Playing Fair in GBBO

Curator's Note

I didn’t come here to make friends” is a clichéd mainstay on reality television, but would seem an odd fit for Great British Bake Off. The tone of the show is so relentlessly nice that it is difficult to imagine the same type of confrontation that typically results in hearing that statement. Other competitive reality programs encourage and promote “sabotage” between contestants. GBBO has no equivalent of the catty remark “I didn’t steal the bitch’s dye” from Project Runway (season one), nor does it make undermining fellow contestants a defining feature as on Survivor or Big Brother. Instead, GBBO creates an atmosphere of mutual support and camaraderie, and this marks its distinctiveness as a British (as opposed to an American) series.

When incidents of possible sabotage do arise, their rarity generates an overwhelming reaction from viewers, as with the overheated fan response to the “meltdown” (or “bin-gate”) when contestant Iain Watters’ Baked Alaska became a liquid mess after another baker removed it from the freezer. My featured clip from GBBO’s 2016 Christmas special points to how mean-spiritedness cuts against the show’s brand by turning an accusation of cheating into a joke. Returning contestant Chetna accuses fellow baker James of “cheating” when he rearranges the plaits of his Kanellängd after seeing hers. Host Mel Giedroyc then announces, “Bake Off first, we have a cheating incident!” Chetna’s accusation lacks any animosity, and the joke stems from knowing that the bakers routinely borrow from each other.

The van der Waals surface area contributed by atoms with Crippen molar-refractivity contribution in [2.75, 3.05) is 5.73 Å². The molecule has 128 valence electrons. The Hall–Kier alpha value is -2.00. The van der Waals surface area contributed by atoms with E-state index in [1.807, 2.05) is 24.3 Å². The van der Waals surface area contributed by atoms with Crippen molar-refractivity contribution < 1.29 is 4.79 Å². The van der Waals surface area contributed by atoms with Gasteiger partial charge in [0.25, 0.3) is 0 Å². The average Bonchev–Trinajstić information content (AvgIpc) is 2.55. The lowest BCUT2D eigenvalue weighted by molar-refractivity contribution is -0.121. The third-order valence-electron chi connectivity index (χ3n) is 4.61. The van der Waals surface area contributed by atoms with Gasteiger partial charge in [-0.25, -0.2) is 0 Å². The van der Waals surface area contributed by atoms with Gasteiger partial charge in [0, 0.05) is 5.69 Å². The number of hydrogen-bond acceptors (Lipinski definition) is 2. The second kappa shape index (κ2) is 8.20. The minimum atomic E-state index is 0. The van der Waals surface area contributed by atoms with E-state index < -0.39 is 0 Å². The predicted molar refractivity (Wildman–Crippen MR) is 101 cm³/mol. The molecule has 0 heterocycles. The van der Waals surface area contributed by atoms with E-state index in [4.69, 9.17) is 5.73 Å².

The good-natured ethos of GBBO is an essential feature of its appeal. The program distinguishes itself from other reality competition shows by de-emphasizing its competitive aspect. While reality TV often distills market-based principles – by turning being watched in labor exploitation, as Marc Andrejevic has argued – GBBO foregrounds both the bakers’ amateur status (they bake for the love of it) and its pastoral setting (the non-industrial as the site of the “homemade”). Especially to American audiences inured to reality TV contestants justifying their actions by wanting to “win,” GBBO appears as the locus of fair play and cooperative spirit, free from economic or social anxiety.

 

 

 

Comments

Gabriel Huddleston's picture

Graig, Thanks for you

Graig,

Thanks for you contribution. I will be interested to hear your thoughts on my piece as we seem to be intersecting a bit. One thing I noticed from your piece (that I briefly touch on in mine) is the crucial element the hosts play in keeping things “good-natured” by continually undercutting any attempts at the traditional “high-stakes” of other reality-based competition shows. I wonder how much of this is due to the hosts themselves or the overall intentions of the show creators. I’m sure it’s both, but I will look back to see how prevalent it is towards the beginning of the show versus later episodes.

Gabriel

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